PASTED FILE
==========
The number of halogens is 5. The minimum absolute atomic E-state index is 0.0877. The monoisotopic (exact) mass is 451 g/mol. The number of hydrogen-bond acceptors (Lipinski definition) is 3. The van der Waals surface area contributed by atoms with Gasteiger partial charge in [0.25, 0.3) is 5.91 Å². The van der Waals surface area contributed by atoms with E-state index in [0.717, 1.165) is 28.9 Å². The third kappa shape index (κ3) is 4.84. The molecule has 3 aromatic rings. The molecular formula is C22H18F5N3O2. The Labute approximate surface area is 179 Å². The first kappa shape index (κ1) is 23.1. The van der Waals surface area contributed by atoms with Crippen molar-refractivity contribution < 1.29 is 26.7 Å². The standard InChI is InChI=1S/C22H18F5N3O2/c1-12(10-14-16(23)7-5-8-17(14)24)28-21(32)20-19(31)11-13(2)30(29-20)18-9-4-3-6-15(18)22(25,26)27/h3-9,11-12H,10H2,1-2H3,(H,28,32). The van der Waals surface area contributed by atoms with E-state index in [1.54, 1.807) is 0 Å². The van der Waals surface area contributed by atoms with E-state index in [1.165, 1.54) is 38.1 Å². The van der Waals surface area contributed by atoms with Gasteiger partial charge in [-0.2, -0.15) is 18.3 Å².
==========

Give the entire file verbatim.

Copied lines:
The number of halogens is 5. The minimum absolute atomic E-state index is 0.0877. The monoisotopic (exact) mass is 451 g/mol. The number of hydrogen-bond acceptors (Lipinski definition) is 3. The van der Waals surface area contributed by atoms with Gasteiger partial charge in [0.25, 0.3) is 5.91 Å². The van der Waals surface area contributed by atoms with E-state index in [0.717, 1.165) is 28.9 Å². The third kappa shape index (κ3) is 4.84. The molecule has 3 aromatic rings. The molecular formula is C22H18F5N3O2. The Labute approximate surface area is 179 Å². The first kappa shape index (κ1) is 23.1. The van der Waals surface area contributed by atoms with Crippen molar-refractivity contribution < 1.29 is 26.7 Å². The standard InChI is InChI=1S/C22H18F5N3O2/c1-12(10-14-16(23)7-5-8-17(14)24)28-21(32)20-19(31)11-13(2)30(29-20)18-9-4-3-6-15(18)22(25,26)27/h3-9,11-12H,10H2,1-2H3,(H,28,32). The van der Waals surface area contributed by atoms with E-state index in [1.54, 1.807) is 0 Å². The van der Waals surface area contributed by atoms with E-state index in [1.165, 1.54) is 38.1 Å². The van der Waals surface area contributed by atoms with Gasteiger partial charge in [-0.2, -0.15) is 18.3 Å².